Once, parents were not the only ones celebrating a child’s college graduation — employers were too. While parents were looking forward to kids finally getting out on their own, employers were anticipating getting them off of their group health plan. But health care reform means that employers have to wait a little longer to break out the bubbly.
Before reform, generally most employers would keep dependent children on the group health plan up to ages 19 to 23 as long as they were full-time students. Therefore in many cases, a college graduation resulted in a “cessation of dependent status” that would be a qualifying event for COBRA continuation coverage purposes. So if certain COBRA notice, timeframe and premium payment rules were followed, the dependent child would receive an additional 36 months of health coverage. After that 36-month period expired, the child would be completely off the plan, and employers could then pop open the champagne bottles.
But health care reform now requires employer plans that provide dependent coverage to cover children up to age 26. And even more, plans and issuers cannot condition coverage on whether a child under age 26 is a tax-code dependent or a student. Instead, the term “dependent” can only be defined in terms of the relationship between the child and the plan participant (that is, the employee) — and cannot include: (1) financial dependency on or residency with the participant or primary subscriber (or any other person); (2) student status; (3) employment; (4) eligibility for other coverage; or (5) any combination of these factors. (Note that until Jan. 1, 2014, “grandfathered” health plans — those in effect before reform’s March 23, 2010 enactment — do not have to offer this extension to dependent children who are eligible for other employer-sponsored coverage).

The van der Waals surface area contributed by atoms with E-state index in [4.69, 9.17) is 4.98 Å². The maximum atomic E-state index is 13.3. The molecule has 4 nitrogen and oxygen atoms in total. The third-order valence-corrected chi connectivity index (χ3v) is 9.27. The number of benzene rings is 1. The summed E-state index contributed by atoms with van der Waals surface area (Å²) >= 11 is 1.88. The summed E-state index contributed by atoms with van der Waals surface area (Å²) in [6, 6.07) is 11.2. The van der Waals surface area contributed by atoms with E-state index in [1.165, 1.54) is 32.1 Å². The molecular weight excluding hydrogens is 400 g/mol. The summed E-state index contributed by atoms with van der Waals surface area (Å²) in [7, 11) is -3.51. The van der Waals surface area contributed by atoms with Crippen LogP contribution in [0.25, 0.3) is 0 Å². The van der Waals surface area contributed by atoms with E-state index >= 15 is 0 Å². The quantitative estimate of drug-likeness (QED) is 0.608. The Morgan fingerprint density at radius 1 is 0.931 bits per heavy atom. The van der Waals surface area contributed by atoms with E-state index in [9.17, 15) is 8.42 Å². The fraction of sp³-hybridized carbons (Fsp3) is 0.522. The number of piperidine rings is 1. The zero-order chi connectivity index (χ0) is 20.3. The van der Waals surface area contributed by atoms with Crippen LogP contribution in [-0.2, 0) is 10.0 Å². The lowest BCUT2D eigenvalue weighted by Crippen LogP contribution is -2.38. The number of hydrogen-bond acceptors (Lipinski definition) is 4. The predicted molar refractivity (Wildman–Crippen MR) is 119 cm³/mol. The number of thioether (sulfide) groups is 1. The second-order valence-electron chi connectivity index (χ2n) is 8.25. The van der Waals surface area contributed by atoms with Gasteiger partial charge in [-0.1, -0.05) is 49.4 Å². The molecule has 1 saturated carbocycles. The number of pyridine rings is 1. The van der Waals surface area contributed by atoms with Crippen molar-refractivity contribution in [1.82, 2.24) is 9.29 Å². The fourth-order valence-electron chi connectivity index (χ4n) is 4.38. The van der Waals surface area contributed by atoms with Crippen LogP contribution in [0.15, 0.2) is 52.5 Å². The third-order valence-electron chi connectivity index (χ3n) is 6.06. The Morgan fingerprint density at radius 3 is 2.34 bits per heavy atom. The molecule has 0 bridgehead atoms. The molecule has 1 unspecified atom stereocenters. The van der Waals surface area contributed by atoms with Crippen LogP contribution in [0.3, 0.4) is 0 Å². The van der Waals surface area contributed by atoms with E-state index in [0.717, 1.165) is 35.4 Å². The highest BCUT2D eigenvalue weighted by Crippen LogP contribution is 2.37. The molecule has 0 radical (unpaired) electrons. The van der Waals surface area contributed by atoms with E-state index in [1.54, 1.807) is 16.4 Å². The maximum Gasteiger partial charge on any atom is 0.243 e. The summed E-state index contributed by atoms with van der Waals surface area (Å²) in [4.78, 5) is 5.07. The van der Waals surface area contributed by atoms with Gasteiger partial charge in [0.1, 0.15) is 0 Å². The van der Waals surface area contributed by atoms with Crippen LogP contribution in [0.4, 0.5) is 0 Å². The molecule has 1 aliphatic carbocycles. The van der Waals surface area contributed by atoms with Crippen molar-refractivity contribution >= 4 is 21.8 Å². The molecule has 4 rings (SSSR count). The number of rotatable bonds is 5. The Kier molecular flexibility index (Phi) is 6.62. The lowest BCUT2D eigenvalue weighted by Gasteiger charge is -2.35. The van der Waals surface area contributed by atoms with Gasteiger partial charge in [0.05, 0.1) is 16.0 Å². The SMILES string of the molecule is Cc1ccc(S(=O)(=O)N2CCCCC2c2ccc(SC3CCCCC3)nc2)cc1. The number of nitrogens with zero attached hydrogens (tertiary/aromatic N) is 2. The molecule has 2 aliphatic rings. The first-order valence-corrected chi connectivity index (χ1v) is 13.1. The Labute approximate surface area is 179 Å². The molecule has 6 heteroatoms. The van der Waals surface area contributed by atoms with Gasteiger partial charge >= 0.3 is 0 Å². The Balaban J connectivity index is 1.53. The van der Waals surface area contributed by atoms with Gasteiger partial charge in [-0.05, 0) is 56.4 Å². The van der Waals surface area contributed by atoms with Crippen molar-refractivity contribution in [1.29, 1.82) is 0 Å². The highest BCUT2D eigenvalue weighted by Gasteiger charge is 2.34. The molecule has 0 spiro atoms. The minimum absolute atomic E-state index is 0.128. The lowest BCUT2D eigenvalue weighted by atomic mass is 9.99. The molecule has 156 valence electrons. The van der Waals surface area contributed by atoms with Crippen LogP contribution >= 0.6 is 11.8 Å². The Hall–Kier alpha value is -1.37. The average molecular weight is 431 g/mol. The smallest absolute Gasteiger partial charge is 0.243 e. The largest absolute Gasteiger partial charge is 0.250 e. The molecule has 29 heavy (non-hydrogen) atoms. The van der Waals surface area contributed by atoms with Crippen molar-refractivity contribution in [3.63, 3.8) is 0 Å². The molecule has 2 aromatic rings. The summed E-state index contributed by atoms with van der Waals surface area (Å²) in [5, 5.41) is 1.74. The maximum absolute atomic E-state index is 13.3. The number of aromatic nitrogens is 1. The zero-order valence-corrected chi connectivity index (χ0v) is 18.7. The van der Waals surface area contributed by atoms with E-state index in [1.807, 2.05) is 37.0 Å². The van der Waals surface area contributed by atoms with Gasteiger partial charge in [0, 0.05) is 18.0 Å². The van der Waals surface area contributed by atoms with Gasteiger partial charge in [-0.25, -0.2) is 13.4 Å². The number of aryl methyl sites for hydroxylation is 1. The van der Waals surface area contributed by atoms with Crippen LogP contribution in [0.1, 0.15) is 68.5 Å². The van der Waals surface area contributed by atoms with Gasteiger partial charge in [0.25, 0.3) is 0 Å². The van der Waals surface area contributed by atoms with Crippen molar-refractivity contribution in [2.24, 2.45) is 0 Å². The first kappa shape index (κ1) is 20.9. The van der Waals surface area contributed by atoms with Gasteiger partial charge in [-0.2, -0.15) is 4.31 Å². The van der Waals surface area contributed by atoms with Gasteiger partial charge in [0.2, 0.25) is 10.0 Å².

Separately, the reform law also amended the federal tax code so that that dependent child coverage will continue to be tax-free (all the way to age 27) even if that child is not technically a tax dependent for income tax purposes. And there are lots of other issues to consider, as explained in The New Health Care Reform Law: What Employers Need to Know (A Q&A Guide) 2nd Edition and by federal agencies like the U.S. Department of Labor.
So now due to reform, theoretically, dependents won’t have a “cessation of dependent status” until age 26; and a COBRA qualifying event would be triggered at that time. Add in another 36 months, and the dependent could be on a group health plan up to age 29.
Hopefully, employers are buying good bottles of champagne that will age well, as they wait longer for dependents to age out of their plans.